We begin the Lenten season Wednesday, March 1. Forty days have been set aside, among other things, to be a kind of “reckoning with God.” As you move day-by-day through these next 40 days leading up to Easter Sunday, may you see the health of your faith more clearly than ever before as we journey with Jesus during His last days on earth. Make these days a conscious effort to grow in faith.
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SCRIPTURE: Matthew 28:1-15
28 Early on Sunday morning, as the new day was dawning, Mary Magdalene and the other Mary went out to visit the tomb.
2 Suddenly there was a great earthquake! For an angel of the Lord came down from heaven, rolled aside the stone, and sat on it. 3 His face shone like lightning, and his clothing was as white as snow. 4 The guards shook with fear when they saw him, and they fell into a dead faint.
5 Then the angel spoke to the women. “Don’t be afraid!” he said. “I know you are looking for Jesus, who was crucified. 6 He isn’t here! He is risen from the dead, just as he said would happen. Come, see where his body was lying. 7 And now, go quickly and tell his disciples that he has risen from the dead, and he is going ahead of you to Galilee. You will see him there. Remember what I have told you.”
8 The women ran quickly from the tomb. They were very frightened but also filled with great joy, and they rushed to give the disciples the angel’s message. 9 And as they went, Jesus met them and greeted them. And they ran to him, grasped his feet, and worshiped him. 10 Then Jesus said to them, “Don’t be afraid! Go tell my brothers to leave for Galilee, and they will see me there.”
11 As the women were on their way, some of the guards went into the city and told the leading priests what had happened. 12 A meeting with the elders was called, and they decided to give the soldiers a large bribe. 13 They told the soldiers, “You must say, ‘Jesus’ disciples came during the night while we were sleeping, and they stole his body.’ 14 If the governor hears about it, we’ll stand up for you so you won’t get in trouble.” 15 So the guards accepted the bribe and said what they were told to say. Their story spread widely among the Jews, and they still tell it today.
SCRIPTURE: Romans 6:8-10
8 And since we died with Christ, we know we will also live with him. 9 We are sure of this because Christ was raised from the dead, and he will never die again. Death no longer has any power over him. 10 When he died, he died once to break the power of sin. But now that he lives, he lives for the glory of God.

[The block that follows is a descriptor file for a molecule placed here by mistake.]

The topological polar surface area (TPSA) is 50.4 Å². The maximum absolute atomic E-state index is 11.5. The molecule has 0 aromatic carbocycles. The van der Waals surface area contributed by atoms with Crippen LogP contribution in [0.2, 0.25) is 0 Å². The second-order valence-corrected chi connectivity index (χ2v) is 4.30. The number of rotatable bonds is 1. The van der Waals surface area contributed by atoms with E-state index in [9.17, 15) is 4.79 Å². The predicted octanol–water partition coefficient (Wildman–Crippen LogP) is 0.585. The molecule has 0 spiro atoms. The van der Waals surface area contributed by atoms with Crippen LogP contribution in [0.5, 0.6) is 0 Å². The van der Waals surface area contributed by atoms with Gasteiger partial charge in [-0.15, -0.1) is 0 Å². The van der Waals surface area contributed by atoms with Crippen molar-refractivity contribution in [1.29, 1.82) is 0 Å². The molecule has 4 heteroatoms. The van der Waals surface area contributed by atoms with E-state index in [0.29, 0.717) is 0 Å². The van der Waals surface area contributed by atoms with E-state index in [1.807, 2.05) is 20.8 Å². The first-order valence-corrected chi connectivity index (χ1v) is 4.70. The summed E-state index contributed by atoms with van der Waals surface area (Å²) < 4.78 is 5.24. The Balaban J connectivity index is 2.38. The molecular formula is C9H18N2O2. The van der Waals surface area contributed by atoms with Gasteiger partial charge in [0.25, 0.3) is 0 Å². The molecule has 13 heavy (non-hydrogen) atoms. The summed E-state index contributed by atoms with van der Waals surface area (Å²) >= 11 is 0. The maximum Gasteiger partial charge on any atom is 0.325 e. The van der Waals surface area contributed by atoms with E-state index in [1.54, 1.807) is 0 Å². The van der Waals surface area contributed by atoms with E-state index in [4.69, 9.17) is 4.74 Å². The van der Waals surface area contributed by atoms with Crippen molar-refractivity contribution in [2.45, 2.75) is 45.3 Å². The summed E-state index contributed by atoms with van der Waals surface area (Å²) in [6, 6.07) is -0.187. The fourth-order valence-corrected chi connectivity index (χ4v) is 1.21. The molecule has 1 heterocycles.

Reader: “This is the glorious word of the Lord."
Response: “The best news ever announced!”
Thank you all for this journey through the Lenten season concluding with the Resurrection. It’s my prayer that through seeing how the Old and New Testaments are so intricately telling the unfolding of God’s story, we’ll all have a greater understanding, love, and relationship with the Triune God we worship. But remember, there is so much more. God’s story has not ended. Forty days later Jesus ascended to His Father in heaven in a glorified physical body where He sits and His Father’s right hand interceding on our behalf. The story is continuing even now and we are in it. At a time known only to the Father, Jesus will return to bring to final completion and restoration of the entire created order. The greatest story ever told will continue forever and we’ll be living characters in it. He will establish His Kingdom and He will reign forever and ever…and we’ll be there!
-Dr. Daniel Sharp
MUSIC: "I Know that My Redeemer Liveth” from Messiah Part III, by Sylvia McNair
"Hallelujah Chorus" from Messiah, with Atlanta Symphony Chamber Chorus with Robert
"Complete Messiah" by Cambridge Choir, Kings College
Eerdman’s Book of Famous Prayers, ed. Veronica Zundal, Eerdmans, Grand Rapids, MI
A Diary of Private Prayer, John Baillie, Charles Scribners Sons, New York, NY
The Quiet Corner, ed. Sherwood Wirt, Fleming Revell, Westwood, NJ
Lift My Spirits Lord, Jeffery Bryan Leech, Augsburg, Minneapolis, MN
The Pursuit of God, A.W. Tozer, Christian Publications, Harrisburg, PA
Peter Marshall’s Lasting Prayers, Droke House Publishers, Inc. Anderson, SC
The Worship Sourcebook, ed. Emily Brink & John Witvliet, Calvin Institute of Christian Worship, Faith Alive Christian Resources, and Baker Books, Grand Rapids, MI
The Oxford Book of Prayer, ed. George Appleton, Oxford University Press, London, England
The Book of Common Prayer (1928), The Seabury Press, NY
The New Living Translation, Tyndale House Pub. Carol Stream, IL (Scripture translation used)
Just a reminder, watch on our church website, fpco.org around the latter part of November 2017 for information regarding the Advent-Epiphany Devotional. You will need to re-subscribe if you are interested. It will be all new material.
It is free to pass the word along. There were well over 1,000 email subscriptions from people all over the world – Nigeria, Ghana, Hong Kong, China, Japan, Australia, Canada, England, Singapore, Puerto Rico, Switzerland and thirty states in the U.S. fpco.org/lent